I suggest that the government and human rights activists should continue to make efforts to ensure complete and permanent rehabilitation of Ms Almani. It would be best if she was trained and recruited in the women police force. She can even join the Edhi Foundation and help Mrs Bilquees Edhi in serving humanity.

SUMREENAH HASHIM SYED

Karachi

Roads in bad condition

This is to bring to your knowledge the pathetic condition of areas like FCC, Gulberg II and III, Lahore, due to carefree and careless attitude of the local councillors and the relevant officials of the Lahore Development Authority.

The majority of the roads around Mini Market, Main Market and residential areas nearby are in a pitiable state. There are no streetlights but many illegal speed humps outside schools on the roads, which disrupt the traffic flow. Besides, unauthorized schools/colleges and workshops have been set up in these localities, with the result that they are fast becoming a commercial hub and living conditions are worsening there.

The authorities are requested to remove unnecessary speed humps, repair the roads, and install streetlights.

JUSTICE (R) MIAN SHAFI

Lahore

All is not lost

The 658 legislators who bartered democracy for military dictatorship will go down in the history of this unfortunate country as carpetbaggers. However, the nation will salute the 512 legislators who either abstained or did not vote to validate one-man military rule. Thanks to them, all is not lost - 43.7 per cent of the legislators did not give their vote of confidence to General Pervez Musharraf.

To the 658 carpetbaggers, I would like to say: long after you are gone, your and the nation's children will have to face more trouble, and I hope when you face final accountability, you will be able to justify your actions.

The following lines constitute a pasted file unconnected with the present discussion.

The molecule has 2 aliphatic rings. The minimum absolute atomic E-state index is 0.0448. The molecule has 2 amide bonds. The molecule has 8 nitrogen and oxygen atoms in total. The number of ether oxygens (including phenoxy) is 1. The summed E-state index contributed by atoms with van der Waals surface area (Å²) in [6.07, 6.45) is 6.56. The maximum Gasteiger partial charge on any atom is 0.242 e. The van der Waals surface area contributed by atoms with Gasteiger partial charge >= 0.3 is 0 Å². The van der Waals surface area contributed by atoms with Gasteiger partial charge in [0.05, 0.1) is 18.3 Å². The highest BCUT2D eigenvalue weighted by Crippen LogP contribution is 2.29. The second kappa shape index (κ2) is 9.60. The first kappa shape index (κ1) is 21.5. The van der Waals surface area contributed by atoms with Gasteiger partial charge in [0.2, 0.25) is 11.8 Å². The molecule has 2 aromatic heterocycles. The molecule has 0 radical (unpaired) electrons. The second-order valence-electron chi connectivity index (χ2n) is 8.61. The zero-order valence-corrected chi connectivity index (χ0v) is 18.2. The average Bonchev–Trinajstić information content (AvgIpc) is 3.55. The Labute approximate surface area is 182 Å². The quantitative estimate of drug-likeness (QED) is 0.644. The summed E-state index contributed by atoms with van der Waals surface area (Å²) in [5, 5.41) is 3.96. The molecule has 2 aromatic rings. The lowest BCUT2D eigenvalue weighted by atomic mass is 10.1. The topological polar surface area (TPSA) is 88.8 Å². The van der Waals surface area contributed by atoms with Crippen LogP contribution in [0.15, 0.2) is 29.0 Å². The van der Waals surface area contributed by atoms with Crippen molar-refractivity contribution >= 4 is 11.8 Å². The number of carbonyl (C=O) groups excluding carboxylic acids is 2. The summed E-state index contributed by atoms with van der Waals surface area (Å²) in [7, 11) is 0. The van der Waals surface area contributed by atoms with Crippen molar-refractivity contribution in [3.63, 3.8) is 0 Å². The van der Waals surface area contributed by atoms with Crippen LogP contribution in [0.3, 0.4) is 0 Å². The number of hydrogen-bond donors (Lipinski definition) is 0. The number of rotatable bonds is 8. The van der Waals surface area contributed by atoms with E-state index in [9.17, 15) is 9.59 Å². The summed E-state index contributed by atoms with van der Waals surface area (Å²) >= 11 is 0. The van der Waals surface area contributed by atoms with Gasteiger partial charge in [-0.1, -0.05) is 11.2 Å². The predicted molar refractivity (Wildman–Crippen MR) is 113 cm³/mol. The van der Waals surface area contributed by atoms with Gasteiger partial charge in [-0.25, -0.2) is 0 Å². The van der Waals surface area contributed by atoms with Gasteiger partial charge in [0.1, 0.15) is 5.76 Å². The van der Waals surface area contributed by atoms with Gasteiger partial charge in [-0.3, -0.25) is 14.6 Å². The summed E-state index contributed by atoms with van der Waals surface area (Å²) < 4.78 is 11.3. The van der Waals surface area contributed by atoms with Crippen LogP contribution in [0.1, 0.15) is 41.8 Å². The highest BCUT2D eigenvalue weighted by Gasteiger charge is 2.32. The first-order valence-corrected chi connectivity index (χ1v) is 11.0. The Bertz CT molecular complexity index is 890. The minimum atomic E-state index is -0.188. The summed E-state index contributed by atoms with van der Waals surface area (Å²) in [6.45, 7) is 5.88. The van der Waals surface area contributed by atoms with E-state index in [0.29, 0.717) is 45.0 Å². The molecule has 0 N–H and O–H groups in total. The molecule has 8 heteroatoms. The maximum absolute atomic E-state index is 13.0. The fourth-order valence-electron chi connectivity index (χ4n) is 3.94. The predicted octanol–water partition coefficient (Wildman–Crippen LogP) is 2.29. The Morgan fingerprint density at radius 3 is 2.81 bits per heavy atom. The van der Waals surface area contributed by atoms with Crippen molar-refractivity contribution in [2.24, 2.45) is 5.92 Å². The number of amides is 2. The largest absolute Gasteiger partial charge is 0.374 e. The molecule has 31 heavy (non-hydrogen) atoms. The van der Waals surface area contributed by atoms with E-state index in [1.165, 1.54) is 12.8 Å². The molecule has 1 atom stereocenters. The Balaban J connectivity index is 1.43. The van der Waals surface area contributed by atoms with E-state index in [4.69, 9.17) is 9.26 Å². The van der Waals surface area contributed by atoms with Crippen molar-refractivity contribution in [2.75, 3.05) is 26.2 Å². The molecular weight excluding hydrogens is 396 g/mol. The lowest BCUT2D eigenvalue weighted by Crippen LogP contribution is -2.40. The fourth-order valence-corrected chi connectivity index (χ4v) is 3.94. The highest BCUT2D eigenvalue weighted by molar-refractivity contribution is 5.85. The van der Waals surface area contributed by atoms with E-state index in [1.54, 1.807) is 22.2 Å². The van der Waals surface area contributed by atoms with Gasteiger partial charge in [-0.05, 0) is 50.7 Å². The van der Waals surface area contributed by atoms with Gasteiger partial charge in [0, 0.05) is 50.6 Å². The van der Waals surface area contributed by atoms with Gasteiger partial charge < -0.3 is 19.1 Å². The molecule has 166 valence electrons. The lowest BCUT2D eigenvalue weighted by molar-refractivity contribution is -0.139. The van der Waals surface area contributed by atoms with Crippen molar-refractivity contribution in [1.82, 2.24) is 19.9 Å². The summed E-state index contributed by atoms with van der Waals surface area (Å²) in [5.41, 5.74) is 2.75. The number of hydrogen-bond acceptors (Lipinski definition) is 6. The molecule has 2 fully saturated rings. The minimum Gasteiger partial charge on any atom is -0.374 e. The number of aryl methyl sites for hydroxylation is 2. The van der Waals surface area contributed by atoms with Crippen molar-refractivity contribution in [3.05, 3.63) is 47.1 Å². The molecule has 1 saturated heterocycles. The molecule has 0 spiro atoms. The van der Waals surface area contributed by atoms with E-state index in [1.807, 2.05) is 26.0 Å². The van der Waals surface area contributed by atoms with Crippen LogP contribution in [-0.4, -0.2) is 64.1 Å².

F. ALI

Karachi

Seat belts

Travelling in my car on the National Highway recently, I had an accident. I escaped unhurt because I was wearing my seat belt. However, my children were injured because the back seats of the car did not have any safety belts.

The point I want to highlight is that the car we were travelling is worth one million rupees and it doesn't even have safety belts attached to the back seats.

The government is requested to advise the car manufacturing companies to ensure that their vehicles have seat belts attached to both the front and back seats.

DR TATHEER A. JUMANI

Karachi

A Pakistani's plight in Germany

This is with reference to a series of letters appearing in a Peshawar-based English daily under the headline "Plight of a Pakistani in Germany", where there was a reference to a letter to the editor published in Dawn on June 13, 2003, under the title "A Pakistani's plight in Germany".

It was quite discernible that the whole saga of the writer, Dr Qaisar Rashid, revolved round one point, i.e. the 'mode of delivery of a legal notice is a prerequisite to its effectiveness'. The writer mentioned the same. He also asserted that the German court concerned was ignorant of the significance of the aforementioned procedural compulsion attached to the relevant case, before giving its judgment on it.